Trump's Middle East visit: Palestine hopes for freeze on settlements

15 May 2017 | By Anupama Vijayakumar

As the world eagerly anticipates President Trump's upcoming visit to the Middle East, Palestinian officials hope that US-led peace talks would make Israel stop settlement construction.

The revelation was made by Palestinian negotiator Saeb Erekat, after a meeting with the foreign ministers of Egypt and Jordan.

Trump had previously expressed his desire to broker an Israel-Palestine peace deal.

Could Trump seal the deal?

In context: Can Trump successfully broker an Israeli-Palestinian peace deal?

15 May 2017Trump's Middle East visit: Palestine hopes for freeze on settlements

DetailsWhat are these settlements?

The settlements refer to communities set up by Israel in territories acquired in its victory in the Six Day war (1967), including East Jerusalem and West Bank.

According to statistics from Peace Now, an Israeli organization, West Bank and East Jerusalem have 131 and 12 settlements, inhabited by 3,85,000 and 200,000 settlers respectively.

Numerous peace talks have collapsed over bitter disagreements on these settlements.

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What is the bone of contention?

AboutWhat is the bone of contention?

Israeli settlers hold that the land was given to the Jews by God. They further prefer to stay on because of economic benefits in the form of government subsidies.

Palestinians argue that settlements in West Bank and East Jerusalem make their territorial claims for a future state impossible. Their freedom of movement is further affected through numerous Israeli checkpoints meant to keep militants out.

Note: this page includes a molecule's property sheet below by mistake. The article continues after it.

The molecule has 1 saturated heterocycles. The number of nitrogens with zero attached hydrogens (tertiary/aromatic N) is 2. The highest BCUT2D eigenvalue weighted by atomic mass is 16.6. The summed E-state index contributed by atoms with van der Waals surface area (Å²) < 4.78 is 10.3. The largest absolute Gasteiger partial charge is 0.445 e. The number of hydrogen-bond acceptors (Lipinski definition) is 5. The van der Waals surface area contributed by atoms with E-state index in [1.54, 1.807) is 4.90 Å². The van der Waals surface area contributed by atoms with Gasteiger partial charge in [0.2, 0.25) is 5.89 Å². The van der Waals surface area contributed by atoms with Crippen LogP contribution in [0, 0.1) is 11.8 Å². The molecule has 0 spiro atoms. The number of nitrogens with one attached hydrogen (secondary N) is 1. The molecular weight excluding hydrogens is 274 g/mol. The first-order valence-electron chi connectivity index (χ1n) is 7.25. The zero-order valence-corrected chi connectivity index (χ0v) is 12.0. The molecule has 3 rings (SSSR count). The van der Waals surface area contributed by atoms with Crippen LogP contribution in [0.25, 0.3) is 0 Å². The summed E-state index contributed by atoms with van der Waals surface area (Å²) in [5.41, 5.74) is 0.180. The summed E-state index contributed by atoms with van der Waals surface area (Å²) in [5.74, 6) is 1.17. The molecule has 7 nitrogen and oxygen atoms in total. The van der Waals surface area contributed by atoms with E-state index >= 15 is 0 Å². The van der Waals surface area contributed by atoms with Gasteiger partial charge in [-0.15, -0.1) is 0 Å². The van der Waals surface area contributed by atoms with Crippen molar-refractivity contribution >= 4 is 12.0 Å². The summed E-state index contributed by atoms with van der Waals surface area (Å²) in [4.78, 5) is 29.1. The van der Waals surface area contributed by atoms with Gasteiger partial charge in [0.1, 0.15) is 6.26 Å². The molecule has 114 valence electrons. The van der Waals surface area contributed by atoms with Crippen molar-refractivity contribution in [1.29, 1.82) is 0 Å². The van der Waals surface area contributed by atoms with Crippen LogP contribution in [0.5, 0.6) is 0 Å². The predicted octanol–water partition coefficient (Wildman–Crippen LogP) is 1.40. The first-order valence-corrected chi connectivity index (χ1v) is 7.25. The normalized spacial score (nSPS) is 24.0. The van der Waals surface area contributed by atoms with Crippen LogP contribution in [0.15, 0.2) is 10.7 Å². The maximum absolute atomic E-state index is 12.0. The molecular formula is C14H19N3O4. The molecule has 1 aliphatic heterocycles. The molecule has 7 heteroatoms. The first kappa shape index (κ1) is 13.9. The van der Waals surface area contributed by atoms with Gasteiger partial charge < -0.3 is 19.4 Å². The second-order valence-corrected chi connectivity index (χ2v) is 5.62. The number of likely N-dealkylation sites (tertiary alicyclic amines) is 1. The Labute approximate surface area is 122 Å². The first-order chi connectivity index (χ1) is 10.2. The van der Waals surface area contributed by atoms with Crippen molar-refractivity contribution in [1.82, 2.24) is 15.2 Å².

Peace negotiationsUS efforts at brokering peace

US Presidents have consecutively made attempts to broker peace since Jimmy Carter initiated the Camp David talks in 1978, involving both Israeli and Palestinian representatives.

While significant breakthrough was achieved in the Oslo Agreement (1993) brokered by President Clinton, the deal fell through as it wasn't acceptable to organizations including Hamas.

The last round of talks brokered by President Obama fell through in 2014.

AnalysisWhat lies ahead for Trump?

Trump had earlier asked Israeli PM Benjamin Netanyahu to "hold back on settlements for a little bit".

Israel had further conveyed its willingness to make painful concessions for peace, although it might be unwilling to let go of East Jerusalem, making a breakthrough very likely.

Moreover, any agreement is bound to fail without domestic actors including Israeli settlers and Palestinian rejectionist groups on board.